Wednesday, January 19, 2011

Upcoming Appearances


June 24, 2017: Vehicular heatstroke in dogs: a case of cognitive error. International Society for Anthrozoology Conference. Davis, CA.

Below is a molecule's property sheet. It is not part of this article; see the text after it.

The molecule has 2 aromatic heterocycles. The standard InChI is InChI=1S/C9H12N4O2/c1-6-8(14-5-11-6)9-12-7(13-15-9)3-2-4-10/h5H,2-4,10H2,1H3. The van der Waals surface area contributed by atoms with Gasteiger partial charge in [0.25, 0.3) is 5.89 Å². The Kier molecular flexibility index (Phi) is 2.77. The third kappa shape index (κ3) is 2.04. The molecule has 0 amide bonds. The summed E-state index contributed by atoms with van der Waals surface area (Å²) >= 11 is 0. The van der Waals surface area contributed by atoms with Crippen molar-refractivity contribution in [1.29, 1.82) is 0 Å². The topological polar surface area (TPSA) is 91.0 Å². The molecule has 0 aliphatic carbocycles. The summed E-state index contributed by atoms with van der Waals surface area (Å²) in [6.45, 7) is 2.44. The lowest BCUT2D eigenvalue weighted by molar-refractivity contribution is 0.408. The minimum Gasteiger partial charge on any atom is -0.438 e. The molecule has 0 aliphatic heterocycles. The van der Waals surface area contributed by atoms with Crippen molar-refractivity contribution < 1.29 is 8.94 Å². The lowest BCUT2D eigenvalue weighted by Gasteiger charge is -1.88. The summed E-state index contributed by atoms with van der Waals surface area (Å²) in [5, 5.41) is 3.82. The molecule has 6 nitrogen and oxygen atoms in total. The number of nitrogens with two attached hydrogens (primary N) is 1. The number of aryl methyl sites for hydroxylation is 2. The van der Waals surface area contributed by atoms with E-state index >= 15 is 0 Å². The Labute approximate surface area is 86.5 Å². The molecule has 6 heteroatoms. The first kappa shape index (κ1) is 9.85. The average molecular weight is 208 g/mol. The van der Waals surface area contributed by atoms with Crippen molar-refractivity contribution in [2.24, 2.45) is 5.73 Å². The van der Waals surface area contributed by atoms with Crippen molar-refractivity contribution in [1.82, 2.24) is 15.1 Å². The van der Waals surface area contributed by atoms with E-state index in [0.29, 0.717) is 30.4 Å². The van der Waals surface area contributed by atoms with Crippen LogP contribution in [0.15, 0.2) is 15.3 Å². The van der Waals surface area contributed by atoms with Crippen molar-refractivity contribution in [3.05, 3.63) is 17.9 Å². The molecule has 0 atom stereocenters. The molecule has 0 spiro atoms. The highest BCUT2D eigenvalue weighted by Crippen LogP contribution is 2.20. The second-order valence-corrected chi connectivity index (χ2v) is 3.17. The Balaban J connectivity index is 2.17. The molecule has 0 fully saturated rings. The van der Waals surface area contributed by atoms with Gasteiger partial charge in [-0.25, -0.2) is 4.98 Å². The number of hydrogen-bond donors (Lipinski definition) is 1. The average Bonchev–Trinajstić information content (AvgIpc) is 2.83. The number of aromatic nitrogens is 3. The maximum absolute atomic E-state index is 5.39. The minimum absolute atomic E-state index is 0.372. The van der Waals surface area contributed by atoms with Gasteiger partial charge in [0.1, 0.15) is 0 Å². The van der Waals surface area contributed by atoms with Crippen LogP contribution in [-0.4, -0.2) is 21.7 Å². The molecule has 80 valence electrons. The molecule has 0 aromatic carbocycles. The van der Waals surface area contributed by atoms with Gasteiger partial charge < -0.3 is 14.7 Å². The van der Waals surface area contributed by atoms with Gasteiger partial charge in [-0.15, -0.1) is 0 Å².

Abstract: Leaving dogs inside vehicles during hot weather can cause them to suffer from heatstroke, which is often fatal. While public campaigns have raised awareness of this issue, incidences continue to occur. An analysis of over 200 media reports of occurrences of fatal vehicular heatstroke in dogs revealed that the dog owners involved differ from those that carry out other kinds of animal abuse. They are frequently experienced and highly-bonded dog owners or in dog-related professions, but nevertheless chose to leave their dog in a high risk situation (high temperature, extended time periods). Publicity campaigns around leaving dogs in cars have to date have emphasized the suffering caused to the dog, including reporting of how temperatures can increase in parked cars; videos of people reacting to the heat in a parked car; graphic images and videos comparisons of a parked car to an oven; and public shaming via social media. These campaigns have had good penetration and their major messages are well-known in the dog owning community and may already have significantly reduced the incidence of at risk behavior. The authors include a psychologist and communications expert who developed profiles of the types of people, dogs, and situations implicated in recent fatal canine vehicular heatstroke events. They identified a mismatch between the likely motivations of these offenders and the fear/threat-based publicity campaigns currently used to discourage this behavior. A theoretical framework was drawn from “Protection Motivation theory” and its application in other situations where the more experienced and competent people in a target population are paradoxically exposed a greater risk of adverse events. Evidence from a range of public health campaigns shows that messaging emphasizing the severity of the adverse event may be rejected, while increasing the perception of the probability of that event and the efficacy of a protective response is more likely to motivate people to adopt safer behavior patterns.

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